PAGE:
The Leonilson Project, created by the artist's family and friends,
existed on an informal basis from September 1993 until March 1995,
at which point a non-profit-making Civil Society was founded, in
order to catalogue and organise the artist's works. With the contribution
of an advisory council, formed by members of the artist's family,
friends, critics and other artists, this group remained active until
the year 2000, supervising the disclosure, research and cataloguing
of the artist's work. This year, certain members of the group have
surrendered their functions within the Society, and a provisional
council has been created, formed of family members, who are working
in collaboration with a team of professionals from the Leonilson
Project. The work continues to catalogue, research and disclose
the artist's work, as well as to assure the conservation of the
collection, which is under the protection of the Project.
the present moment, 2300 works have been located, amongst them drawings,
paintings, embroideries, sculptures, installations and other objects,
all registered on a computer database. The research continues to
develop, and consists of the following tasks: tracing collections
both in Brazil and abroad; organising and producing iconographic
materials (negatives, slides; the organisation of the artist's private
collection; organising press releases; forming a bibliography, chronology
and an up-to-date list of individual and collective exhibitions;
information about each piece of work - where it was exhibited and
where it was reproduced); a survey of the uncompleted writings and
projects, and an inventory of the registered work that has still
not been located.
Project, which has now existed for approximately eight years, has
become a national and international reference for researchers, curators
and students alike. It also receives and works directly with institutions,
with invitations to organize and participate in exhibitions both
in Brazil and abroad. One of the most important events of the Society,
with the collaboration of the SESI, was the exhibition - "Leonilson:
There are so many truths", which took place in the Sesi Art
Gallery in 1996, with Lisette Lagnado as curator. This retrospective
exhibition was also accompanied by an important publication, which
has since become a strong reference for the artist's work. This
book, published by DBA, is now in its second edition.
1997, the Society received the support of Linc - the State of São
Paulo Cultural Incentive Law, which permitted the Project to function
throughout the entire year of 1998, as well as to acquire vital
computer equipment, and to undertake the production of 300 slides
of the artist's work located throughout Brazil and abroad.
1998 the artist's work received a special invitation to participate
in the XXIVth. Bienal of São Paulo. Besides having details
of his work portrayed on the advertising posters and the logo of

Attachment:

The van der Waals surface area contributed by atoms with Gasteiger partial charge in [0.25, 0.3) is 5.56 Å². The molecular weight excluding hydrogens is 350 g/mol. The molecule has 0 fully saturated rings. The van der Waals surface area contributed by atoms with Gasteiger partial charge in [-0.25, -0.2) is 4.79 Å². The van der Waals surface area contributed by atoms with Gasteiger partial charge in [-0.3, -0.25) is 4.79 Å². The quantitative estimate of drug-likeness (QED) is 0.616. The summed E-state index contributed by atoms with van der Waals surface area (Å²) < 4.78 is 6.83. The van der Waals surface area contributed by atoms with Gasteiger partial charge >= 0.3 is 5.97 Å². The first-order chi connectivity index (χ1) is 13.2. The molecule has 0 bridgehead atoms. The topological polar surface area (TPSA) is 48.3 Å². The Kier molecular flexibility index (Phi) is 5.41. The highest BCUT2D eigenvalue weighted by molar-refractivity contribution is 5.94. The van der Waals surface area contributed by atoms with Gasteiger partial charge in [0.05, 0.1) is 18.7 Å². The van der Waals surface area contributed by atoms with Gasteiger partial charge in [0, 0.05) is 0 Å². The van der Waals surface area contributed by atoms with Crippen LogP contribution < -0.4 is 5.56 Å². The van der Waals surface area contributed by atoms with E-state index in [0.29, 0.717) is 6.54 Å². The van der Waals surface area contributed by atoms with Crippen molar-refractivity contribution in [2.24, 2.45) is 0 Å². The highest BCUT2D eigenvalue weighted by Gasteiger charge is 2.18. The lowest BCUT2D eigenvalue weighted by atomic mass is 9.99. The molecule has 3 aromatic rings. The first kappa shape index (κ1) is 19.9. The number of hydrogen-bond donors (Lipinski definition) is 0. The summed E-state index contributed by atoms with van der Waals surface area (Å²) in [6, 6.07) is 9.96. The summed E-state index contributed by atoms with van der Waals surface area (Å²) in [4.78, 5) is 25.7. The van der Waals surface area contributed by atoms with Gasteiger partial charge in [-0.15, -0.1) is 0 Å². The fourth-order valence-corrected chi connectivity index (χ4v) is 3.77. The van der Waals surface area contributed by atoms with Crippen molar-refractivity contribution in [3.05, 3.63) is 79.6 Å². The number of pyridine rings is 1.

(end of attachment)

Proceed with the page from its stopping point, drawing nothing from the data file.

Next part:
the event, one entire room was dedicated to Leonilson's work, with
Adriano Pedrosa as curator. Between 1999 and 2000, we were success
in achieving an important partnership with the Itaú Cultural.
This permitted the Project to continue its activities, and a further
500 slides of collections in the city of São Paulo were produced.
In 2001, this same institution repeated its sponsorship, and awarded
the Project a grant that has permitted us to function for a further
six months, pursuing important tasks and procedures concerning the
production of a general catalogue of the artist's work.
parallel to all of these activities, the Leonilson Project has also
been achieving important contacts, acting as intermediaries between
the artist's family and institutions and museums both in Brazil
and abroad. In 1997 the Museu de Arte Moderna de São Paulo
received a piece of work donated by a enterprise in partnership
with the artist's family that managed a significant discount on
the final value of the work, thus enabling a viable acquisition.
In 1998, this same museum received an important donation from the
artist's family of fourteen designs, one painting and one embroidery.
In the same year, other important contacts were made. The Museu
de Arte do Rio Grande do Sul acquired one painting. The Los Angeles
County Museum of Art, acquired one embroidery. The New York Museum
of Modern Art received a donation of one embroidery and two drawings
and as a result, acquired a further three drawings. In 1999, it
was the turn of the Contemporary Museu de Arte Contemporânea
de São Paulo. This museum received one embroidery, one painting
and four drawings. In 2001, the Tate Modern in London received a
donation of one embroidery. Other important contacts are currently
Leonilson Project continues working towards the creation of a general
catalogue of the artist's works, despite financial difficulties.
Our constant financial difficulties exist even though we are still
fortunate enough to be able to count on the important sponsorship
provided by the Itaú Bank Cultural Institute.
are constantly in search of other financial support, which will
effectively contribute to the realisation of the catalogue.
order to fulfil this need, we are now able to call upon a project
that has been approved within the Rouanet Law. This is a law, which
permits any donating body to receive federal tax rebates of up to
100% on the total of the invested value.